Jute Growing Areas
Jute is grown throughout the whole country in plenty. Bangladesh saviors an agro-ecological comparative advantage in terms of jute production as it acts as a drainage basin of massive rivers being presented with soil and availability of non-stagnant water for jute retting.
The jute growing areas are broadly divided into three regions:
1. Jat Area (Brahmaputra Alluvium):
This area consists of parts of the districts of Dhaka, Mymensingh, Tangail and Comilla of Bangladesh. These areas are often flooded during the year and thus fresh slits are carried to these areas which are very useful for jute cultivation. Jat area is renowned for highest quality jute fibers.
2. District Area (Ganges Alluvium):
Kushtia, Jessore, Khulna, Rajshahi, Pabna and Dhaka districts are the parts of this area. There are two kinds of district jute namely, “Hard district” and “Soft district”. Hard district is relatively better than the soft district in terms of quality. District jute stands second in terms of quality.
3. Northern Area (Tista Silt):
This area constitutes parts of districts of Dinajpur, Rangpur, Bogra and Shirajgonj. Northern jute considered lowest in terms of quality.
Basic Jute Products
The most basic and essential jute commodities fabricated in Bangladesh jute mills are:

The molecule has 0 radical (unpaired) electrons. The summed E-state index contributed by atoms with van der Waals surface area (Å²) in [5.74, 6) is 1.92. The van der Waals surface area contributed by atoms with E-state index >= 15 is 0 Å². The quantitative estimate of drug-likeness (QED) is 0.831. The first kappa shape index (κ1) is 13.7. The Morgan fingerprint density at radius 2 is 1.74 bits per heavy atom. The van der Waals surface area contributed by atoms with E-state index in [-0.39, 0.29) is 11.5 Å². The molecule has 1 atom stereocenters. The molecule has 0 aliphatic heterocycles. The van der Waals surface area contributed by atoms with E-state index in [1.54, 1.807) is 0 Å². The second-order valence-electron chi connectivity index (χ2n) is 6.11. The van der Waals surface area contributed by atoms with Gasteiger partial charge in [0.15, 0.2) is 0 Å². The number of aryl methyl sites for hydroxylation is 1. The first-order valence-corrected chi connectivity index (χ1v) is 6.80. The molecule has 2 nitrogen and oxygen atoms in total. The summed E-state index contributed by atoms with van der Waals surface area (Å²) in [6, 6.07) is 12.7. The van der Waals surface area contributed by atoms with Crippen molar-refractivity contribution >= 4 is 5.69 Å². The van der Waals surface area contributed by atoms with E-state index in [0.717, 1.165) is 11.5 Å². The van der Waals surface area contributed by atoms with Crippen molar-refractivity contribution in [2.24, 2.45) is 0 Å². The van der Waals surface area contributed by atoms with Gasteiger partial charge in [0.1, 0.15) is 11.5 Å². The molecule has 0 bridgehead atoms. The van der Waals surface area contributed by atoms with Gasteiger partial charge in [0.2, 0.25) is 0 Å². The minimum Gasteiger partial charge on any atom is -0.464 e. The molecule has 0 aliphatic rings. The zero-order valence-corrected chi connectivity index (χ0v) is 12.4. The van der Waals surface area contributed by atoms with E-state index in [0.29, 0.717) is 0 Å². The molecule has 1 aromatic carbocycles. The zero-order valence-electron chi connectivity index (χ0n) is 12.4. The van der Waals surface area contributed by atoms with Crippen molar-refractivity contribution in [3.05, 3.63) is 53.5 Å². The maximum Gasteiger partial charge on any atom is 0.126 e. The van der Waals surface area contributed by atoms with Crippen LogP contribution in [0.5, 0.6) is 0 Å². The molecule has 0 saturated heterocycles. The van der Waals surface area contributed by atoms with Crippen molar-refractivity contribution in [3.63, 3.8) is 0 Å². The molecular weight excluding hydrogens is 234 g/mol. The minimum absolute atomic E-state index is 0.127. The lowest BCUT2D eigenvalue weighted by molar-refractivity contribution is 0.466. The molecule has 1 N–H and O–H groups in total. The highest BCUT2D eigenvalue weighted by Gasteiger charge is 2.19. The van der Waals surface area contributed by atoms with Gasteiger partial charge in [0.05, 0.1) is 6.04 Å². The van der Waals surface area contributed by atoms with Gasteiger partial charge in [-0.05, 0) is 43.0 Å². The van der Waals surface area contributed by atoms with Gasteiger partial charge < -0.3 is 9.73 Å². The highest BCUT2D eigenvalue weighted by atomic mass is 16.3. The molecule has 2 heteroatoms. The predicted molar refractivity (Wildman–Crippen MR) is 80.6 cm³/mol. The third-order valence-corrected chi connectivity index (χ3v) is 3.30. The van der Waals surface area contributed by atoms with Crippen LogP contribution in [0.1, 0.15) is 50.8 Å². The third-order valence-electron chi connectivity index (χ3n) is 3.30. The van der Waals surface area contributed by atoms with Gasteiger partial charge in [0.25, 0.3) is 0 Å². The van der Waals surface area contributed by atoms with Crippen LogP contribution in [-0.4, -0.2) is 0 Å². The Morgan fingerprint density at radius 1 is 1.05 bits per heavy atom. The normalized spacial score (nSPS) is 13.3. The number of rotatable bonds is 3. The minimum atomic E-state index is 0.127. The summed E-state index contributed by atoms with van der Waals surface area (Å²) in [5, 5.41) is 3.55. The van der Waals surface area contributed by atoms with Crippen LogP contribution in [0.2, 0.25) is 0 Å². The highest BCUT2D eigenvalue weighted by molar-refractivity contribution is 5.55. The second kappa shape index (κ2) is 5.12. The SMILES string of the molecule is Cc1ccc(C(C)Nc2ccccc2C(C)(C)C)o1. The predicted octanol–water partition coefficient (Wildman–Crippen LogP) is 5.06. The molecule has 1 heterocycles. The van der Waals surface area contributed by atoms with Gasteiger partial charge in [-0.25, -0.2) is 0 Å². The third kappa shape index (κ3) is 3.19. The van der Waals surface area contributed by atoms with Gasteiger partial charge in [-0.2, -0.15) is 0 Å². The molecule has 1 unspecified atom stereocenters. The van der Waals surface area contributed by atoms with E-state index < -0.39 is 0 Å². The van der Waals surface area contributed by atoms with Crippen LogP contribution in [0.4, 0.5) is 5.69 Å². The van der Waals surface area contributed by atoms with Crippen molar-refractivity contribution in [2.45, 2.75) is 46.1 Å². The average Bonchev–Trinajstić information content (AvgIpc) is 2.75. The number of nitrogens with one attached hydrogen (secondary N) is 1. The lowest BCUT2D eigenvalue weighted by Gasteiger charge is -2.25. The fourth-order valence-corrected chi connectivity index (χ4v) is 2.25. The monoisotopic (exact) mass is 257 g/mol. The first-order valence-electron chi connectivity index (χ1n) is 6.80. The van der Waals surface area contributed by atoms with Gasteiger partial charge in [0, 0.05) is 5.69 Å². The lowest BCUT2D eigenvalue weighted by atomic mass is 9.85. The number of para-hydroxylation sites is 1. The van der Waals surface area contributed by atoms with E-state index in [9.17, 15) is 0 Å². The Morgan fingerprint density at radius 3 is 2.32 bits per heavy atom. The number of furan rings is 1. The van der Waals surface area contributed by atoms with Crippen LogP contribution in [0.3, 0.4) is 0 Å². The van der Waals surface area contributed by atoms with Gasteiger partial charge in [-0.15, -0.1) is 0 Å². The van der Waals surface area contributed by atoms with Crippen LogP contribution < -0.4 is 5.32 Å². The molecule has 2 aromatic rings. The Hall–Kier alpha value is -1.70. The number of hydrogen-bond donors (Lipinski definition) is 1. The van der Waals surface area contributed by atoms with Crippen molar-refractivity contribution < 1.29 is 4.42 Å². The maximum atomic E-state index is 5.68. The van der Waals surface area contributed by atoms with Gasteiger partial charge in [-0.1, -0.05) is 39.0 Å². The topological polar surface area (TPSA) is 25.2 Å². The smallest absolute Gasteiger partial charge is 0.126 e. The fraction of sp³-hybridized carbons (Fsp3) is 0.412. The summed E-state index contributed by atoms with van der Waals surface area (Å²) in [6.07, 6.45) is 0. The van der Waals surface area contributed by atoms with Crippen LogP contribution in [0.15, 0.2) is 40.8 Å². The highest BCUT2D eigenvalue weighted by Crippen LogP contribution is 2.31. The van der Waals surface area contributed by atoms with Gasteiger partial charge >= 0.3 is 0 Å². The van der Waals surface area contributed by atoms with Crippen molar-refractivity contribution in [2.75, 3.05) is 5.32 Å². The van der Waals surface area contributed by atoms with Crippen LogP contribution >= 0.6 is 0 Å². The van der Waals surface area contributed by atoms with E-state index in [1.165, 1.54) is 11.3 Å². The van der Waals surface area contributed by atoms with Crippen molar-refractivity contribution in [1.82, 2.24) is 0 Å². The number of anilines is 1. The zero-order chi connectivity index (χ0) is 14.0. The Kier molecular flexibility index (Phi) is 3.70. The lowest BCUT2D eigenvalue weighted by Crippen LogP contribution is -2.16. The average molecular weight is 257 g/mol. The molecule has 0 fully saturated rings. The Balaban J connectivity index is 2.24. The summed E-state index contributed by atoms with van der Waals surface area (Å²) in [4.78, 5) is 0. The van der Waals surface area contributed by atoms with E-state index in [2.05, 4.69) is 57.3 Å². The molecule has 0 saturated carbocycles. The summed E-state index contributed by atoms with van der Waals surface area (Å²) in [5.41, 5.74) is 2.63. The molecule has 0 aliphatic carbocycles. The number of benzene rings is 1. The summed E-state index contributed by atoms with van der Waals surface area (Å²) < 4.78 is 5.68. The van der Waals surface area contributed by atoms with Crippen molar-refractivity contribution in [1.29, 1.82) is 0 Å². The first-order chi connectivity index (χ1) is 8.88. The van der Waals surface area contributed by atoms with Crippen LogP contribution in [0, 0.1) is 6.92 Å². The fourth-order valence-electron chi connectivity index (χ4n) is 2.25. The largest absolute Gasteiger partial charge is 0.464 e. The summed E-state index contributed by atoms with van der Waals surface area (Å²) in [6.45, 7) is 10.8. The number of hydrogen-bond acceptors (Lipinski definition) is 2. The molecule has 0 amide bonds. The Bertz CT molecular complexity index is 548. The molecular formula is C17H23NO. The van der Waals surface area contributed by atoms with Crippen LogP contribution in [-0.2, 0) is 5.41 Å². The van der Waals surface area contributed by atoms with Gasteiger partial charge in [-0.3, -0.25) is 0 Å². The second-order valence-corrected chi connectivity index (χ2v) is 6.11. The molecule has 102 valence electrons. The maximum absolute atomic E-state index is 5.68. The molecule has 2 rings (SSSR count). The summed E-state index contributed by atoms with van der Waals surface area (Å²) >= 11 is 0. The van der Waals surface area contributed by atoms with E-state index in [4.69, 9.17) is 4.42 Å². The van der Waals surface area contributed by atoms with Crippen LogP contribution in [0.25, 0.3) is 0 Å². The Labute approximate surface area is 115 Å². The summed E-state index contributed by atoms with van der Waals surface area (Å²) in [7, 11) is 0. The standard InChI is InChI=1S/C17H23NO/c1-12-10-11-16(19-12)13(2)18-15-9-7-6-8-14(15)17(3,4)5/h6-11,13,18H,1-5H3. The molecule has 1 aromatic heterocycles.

Canvas: It is the finest jute item, woven with highly premium grades of fiber. Jute canvas and screen lamination along with paper polythene is widely used in mines and for getting protection against weather.
Sacking Cloth: Made up of low quality jute fibers, sacking cloth is loosely woven heavy cloth used for packing sugar, food grains, cement etc. Weighing from 15 to 20 ozs, several qualities are available in this category like Twill, heavy Cees, D.W Flour, Cement Bags and many more.
Hessian Cloth: It is a plain woven superior quality jute fabric, weighing between 5 and 12 ozs, a yard. Hessian cloth is highly exported all across the world in the form of cloth, bags etc. Also known as burlap, this cloth is vastly used in wide ambit of applications.
D.W. Tarpaulin: This product is majorly used for coverings on a very high multidimensional scale.
Bags: Used mainly for shopping, bags are usually fabricated from sacking or hessian cloths. They are often decorated with varied artistic designs and with straps, chains and handles in several dimensions and shapes. Other categories of bags are promotional bags which are manufactured to promote items for sale.
Hydrocarbon free jute cloth: This cloth is fabricated by treating jute with vegetable oil. It is a hessian fabric, hydrocarbon free cloth, widely used for packing different food materials, cocoa, coffee, peanut beans etc.
Geo-textile: It is a jute cloth laid along the river embankment sides and hill slopes to prevent soil erosion and landslides.
Serim Cloth: It is a light weight hessian cloth, used in felt industry for reinforcing the non woven fabric and for strengthening paper with lamination.
Tobacco sheets: Used for wrapping tobacco leaves, tobacco sheets are made up of hessian cloth.
Decorative items: The vast variety of decorative products are made up of jute fabrics like wall hangings, toys, table lamps, paper, decorative bags, furniture and many more.
Hessian tapes and gaps: They are made up with hessian cloth, woven with gaps at regular intervals and the cloths cut between the gaps to make small width taps.